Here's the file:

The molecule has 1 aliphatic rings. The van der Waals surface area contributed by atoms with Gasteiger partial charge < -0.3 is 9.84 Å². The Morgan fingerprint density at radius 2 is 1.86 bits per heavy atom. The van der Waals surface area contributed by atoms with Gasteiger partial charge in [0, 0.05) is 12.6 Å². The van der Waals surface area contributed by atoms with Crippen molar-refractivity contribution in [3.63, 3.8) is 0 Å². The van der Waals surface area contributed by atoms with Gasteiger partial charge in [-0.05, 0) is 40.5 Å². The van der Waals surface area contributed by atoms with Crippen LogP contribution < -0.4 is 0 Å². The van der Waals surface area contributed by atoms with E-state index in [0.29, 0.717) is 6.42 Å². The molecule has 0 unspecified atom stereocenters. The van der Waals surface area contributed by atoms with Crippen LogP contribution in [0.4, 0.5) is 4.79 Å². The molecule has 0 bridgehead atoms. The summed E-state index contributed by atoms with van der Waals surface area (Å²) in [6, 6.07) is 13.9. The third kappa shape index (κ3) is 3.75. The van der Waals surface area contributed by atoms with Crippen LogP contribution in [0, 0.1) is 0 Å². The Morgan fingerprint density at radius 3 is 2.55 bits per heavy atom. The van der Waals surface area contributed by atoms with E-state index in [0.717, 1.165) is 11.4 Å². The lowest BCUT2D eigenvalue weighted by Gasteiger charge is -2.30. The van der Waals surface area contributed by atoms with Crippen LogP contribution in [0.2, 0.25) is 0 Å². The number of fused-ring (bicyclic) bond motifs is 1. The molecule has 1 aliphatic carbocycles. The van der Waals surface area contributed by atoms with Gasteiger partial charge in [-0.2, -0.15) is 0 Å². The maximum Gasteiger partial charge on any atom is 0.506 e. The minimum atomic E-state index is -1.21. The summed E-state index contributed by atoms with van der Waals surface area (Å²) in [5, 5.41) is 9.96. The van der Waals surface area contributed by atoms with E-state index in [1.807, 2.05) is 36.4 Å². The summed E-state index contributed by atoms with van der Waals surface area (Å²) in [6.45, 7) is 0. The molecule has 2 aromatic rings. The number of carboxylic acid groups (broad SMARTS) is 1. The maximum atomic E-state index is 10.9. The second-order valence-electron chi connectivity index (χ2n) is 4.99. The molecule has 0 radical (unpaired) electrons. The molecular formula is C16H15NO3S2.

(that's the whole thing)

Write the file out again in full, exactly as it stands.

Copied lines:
The molecule has 1 aliphatic rings. The van der Waals surface area contributed by atoms with Gasteiger partial charge < -0.3 is 9.84 Å². The Morgan fingerprint density at radius 2 is 1.86 bits per heavy atom. The van der Waals surface area contributed by atoms with Gasteiger partial charge in [0, 0.05) is 12.6 Å². The van der Waals surface area contributed by atoms with Crippen molar-refractivity contribution in [3.63, 3.8) is 0 Å². The van der Waals surface area contributed by atoms with Gasteiger partial charge in [-0.05, 0) is 40.5 Å². The van der Waals surface area contributed by atoms with Crippen LogP contribution < -0.4 is 0 Å². The van der Waals surface area contributed by atoms with E-state index in [0.29, 0.717) is 6.42 Å². The molecule has 0 unspecified atom stereocenters. The van der Waals surface area contributed by atoms with Crippen LogP contribution in [0.4, 0.5) is 4.79 Å². The molecule has 0 bridgehead atoms. The summed E-state index contributed by atoms with van der Waals surface area (Å²) in [6, 6.07) is 13.9. The third kappa shape index (κ3) is 3.75. The van der Waals surface area contributed by atoms with Crippen LogP contribution in [0, 0.1) is 0 Å². The Morgan fingerprint density at radius 3 is 2.55 bits per heavy atom. The van der Waals surface area contributed by atoms with E-state index in [0.717, 1.165) is 11.4 Å². The lowest BCUT2D eigenvalue weighted by Gasteiger charge is -2.30. The van der Waals surface area contributed by atoms with Crippen LogP contribution in [0.2, 0.25) is 0 Å². The number of fused-ring (bicyclic) bond motifs is 1. The molecule has 1 aliphatic carbocycles. The van der Waals surface area contributed by atoms with Gasteiger partial charge in [-0.2, -0.15) is 0 Å². The maximum Gasteiger partial charge on any atom is 0.506 e. The minimum atomic E-state index is -1.21. The summed E-state index contributed by atoms with van der Waals surface area (Å²) in [5, 5.41) is 9.96. The van der Waals surface area contributed by atoms with E-state index in [1.807, 2.05) is 36.4 Å². The summed E-state index contributed by atoms with van der Waals surface area (Å²) in [6.45, 7) is 0. The molecule has 2 aromatic rings. The number of carboxylic acid groups (broad SMARTS) is 1. The maximum atomic E-state index is 10.9. The second-order valence-electron chi connectivity index (χ2n) is 4.99. The molecule has 0 radical (unpaired) electrons. The molecular formula is C16H15NO3S2.